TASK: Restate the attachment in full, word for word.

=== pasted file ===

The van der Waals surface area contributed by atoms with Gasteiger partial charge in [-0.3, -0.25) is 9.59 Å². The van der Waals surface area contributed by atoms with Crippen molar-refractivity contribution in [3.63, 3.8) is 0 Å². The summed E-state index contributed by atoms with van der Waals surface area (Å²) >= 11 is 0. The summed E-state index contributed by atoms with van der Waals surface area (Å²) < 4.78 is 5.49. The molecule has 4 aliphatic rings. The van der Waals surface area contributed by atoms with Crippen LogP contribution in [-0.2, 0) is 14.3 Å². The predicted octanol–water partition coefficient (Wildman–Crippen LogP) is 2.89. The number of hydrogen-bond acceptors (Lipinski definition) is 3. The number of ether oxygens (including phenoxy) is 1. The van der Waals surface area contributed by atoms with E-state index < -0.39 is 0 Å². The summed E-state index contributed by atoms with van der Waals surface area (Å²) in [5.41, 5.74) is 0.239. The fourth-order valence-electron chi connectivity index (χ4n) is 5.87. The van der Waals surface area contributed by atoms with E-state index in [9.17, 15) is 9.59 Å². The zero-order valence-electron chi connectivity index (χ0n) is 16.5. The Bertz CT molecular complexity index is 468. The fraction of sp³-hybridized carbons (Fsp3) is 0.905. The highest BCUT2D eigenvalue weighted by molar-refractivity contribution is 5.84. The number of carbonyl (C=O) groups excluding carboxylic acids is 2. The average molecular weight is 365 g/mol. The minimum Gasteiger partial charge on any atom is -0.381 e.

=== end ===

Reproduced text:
The van der Waals surface area contributed by atoms with Gasteiger partial charge in [-0.3, -0.25) is 9.59 Å². The van der Waals surface area contributed by atoms with Crippen molar-refractivity contribution in [3.63, 3.8) is 0 Å². The summed E-state index contributed by atoms with van der Waals surface area (Å²) >= 11 is 0. The summed E-state index contributed by atoms with van der Waals surface area (Å²) < 4.78 is 5.49. The molecule has 4 aliphatic rings. The van der Waals surface area contributed by atoms with Crippen LogP contribution in [-0.2, 0) is 14.3 Å². The predicted octanol–water partition coefficient (Wildman–Crippen LogP) is 2.89. The number of hydrogen-bond acceptors (Lipinski definition) is 3. The number of ether oxygens (including phenoxy) is 1. The van der Waals surface area contributed by atoms with E-state index < -0.39 is 0 Å². The summed E-state index contributed by atoms with van der Waals surface area (Å²) in [5.41, 5.74) is 0.239. The fourth-order valence-electron chi connectivity index (χ4n) is 5.87. The van der Waals surface area contributed by atoms with E-state index in [9.17, 15) is 9.59 Å². The zero-order valence-electron chi connectivity index (χ0n) is 16.5. The Bertz CT molecular complexity index is 468. The fraction of sp³-hybridized carbons (Fsp3) is 0.905. The highest BCUT2D eigenvalue weighted by molar-refractivity contribution is 5.84. The number of carbonyl (C=O) groups excluding carboxylic acids is 2. The average molecular weight is 365 g/mol. The minimum Gasteiger partial charge on any atom is -0.381 e.